Because booklet A remains unattractive despite its recent revaluation

Because booklet A remains unattractive despite its recent revaluation

Because booklet A remains unattractive despite its recent revaluation

Number 1 investment of the French, passbook A represented more than 343 billion euros at the end of 2021, according to the Observatory of regulated savings. It must be said that 55 million people own this regulated savings product, the average residual amount of which is estimated at around 5,800 euros per savings account!
In detail, 8% of the holders, on the other hand, have 32% of the funds depositing – more than reasonably – their money in this certainly safe but also very low account.

Flexibility and security

If this savings product is tempting, it is because it has many advantages: anyone aged 16 and over can open a savings account (and only one) at any bank. He can therefore deposit but also freely withdraw his money as he sees fit, within the limit of a high ceiling set at € 22,950 for individuals (excluding the calculation of capitalized interest).

However, the money saved in this way is not only exempt from any taxation but also the capital is guaranteed, which avoids any risk of loss. Faced with the well-known reluctance of the French in terms of financial risks, this precautionary saving therefore enjoys a general plebiscite.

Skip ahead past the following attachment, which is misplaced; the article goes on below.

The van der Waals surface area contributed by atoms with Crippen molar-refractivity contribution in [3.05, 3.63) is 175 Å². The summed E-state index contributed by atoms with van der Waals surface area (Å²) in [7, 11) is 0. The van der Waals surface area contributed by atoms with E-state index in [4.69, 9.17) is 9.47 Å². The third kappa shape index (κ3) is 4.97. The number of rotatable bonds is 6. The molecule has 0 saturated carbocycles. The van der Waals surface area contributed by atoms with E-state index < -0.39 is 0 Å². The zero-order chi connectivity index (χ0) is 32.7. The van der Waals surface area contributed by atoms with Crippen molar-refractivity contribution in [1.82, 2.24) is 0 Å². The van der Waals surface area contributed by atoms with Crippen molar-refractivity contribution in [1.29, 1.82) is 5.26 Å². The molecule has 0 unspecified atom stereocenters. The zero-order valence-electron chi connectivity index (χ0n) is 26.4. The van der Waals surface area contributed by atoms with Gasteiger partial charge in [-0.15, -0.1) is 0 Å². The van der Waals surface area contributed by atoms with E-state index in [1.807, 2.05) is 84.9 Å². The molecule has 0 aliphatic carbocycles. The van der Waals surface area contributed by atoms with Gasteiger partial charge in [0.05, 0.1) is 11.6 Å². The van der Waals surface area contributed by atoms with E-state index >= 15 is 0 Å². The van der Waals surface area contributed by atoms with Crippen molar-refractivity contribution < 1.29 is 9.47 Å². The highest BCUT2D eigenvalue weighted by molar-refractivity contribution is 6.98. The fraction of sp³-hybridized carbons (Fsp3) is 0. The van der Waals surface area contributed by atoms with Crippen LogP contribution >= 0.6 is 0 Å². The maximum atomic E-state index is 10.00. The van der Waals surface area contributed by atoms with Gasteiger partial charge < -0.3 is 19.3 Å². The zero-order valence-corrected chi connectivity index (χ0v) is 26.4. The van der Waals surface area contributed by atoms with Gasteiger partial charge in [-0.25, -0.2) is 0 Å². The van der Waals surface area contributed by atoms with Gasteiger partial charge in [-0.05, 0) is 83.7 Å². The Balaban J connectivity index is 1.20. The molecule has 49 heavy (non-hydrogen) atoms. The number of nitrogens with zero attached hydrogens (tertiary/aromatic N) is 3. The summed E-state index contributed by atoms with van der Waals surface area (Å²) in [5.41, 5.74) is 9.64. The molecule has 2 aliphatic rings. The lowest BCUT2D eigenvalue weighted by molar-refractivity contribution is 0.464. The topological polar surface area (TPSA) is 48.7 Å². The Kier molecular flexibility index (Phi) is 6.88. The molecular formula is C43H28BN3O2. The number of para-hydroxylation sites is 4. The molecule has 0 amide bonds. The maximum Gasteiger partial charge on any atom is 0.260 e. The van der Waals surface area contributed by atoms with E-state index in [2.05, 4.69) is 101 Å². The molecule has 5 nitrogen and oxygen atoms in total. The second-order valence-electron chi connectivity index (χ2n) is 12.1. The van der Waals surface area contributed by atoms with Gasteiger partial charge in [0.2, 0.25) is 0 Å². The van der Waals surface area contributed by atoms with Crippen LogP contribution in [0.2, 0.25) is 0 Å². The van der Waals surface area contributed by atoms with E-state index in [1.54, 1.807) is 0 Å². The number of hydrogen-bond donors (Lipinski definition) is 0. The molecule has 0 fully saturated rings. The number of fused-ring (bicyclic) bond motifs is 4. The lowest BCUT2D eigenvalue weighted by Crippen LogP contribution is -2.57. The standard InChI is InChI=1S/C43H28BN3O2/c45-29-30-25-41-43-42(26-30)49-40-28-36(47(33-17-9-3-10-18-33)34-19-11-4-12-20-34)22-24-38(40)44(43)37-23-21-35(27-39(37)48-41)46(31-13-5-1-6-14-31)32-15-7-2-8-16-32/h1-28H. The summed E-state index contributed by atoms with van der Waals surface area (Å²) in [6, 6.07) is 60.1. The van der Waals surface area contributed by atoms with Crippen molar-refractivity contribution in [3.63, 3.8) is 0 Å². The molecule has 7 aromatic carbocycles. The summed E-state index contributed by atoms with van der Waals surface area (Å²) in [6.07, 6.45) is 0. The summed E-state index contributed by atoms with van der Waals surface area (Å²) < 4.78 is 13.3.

Don’t abuse it

But this national craze omits one major drawback: its pay rate. Because if livret A had its heyday reaching over 8% interest in the 1980s, since then its yield has plummeted to the point of becoming non-existent, despite several reforms of its way of calculating.

Livret A had its heyday reaching over 8% interest in the 1980s
Livret A had its heyday, reaching over 8% interest in the 1980s – iStock / City Presse

From 2020, the interest rate is thus obtained from the average of short-term interbank rates and inflation over the last six months. However, at that date, this savings product was only paying 0.50%!
Faced with runaway inflation, the rate then rose to 1% in February 2022, and then dropped to 2% on August 1, 2022.

But this is still not enough for it to be financially attractive, as Thomas Perret, the founder of fintech monpetitplacement explains: “The delta between this new rate for Livret A at 2% and the inflation rate at 5.8% still shows a loss of purchasing power of almost 3.8%, if the French leave all their savings in this booklet ”.

As a precautionary saving, this account should in fact only be used to compensate for difficulties and to finance small pleasures. Therefore, it is advisable not to leave more than two or three months of salary there and diversify the rest of your savings through products with a higher yield.

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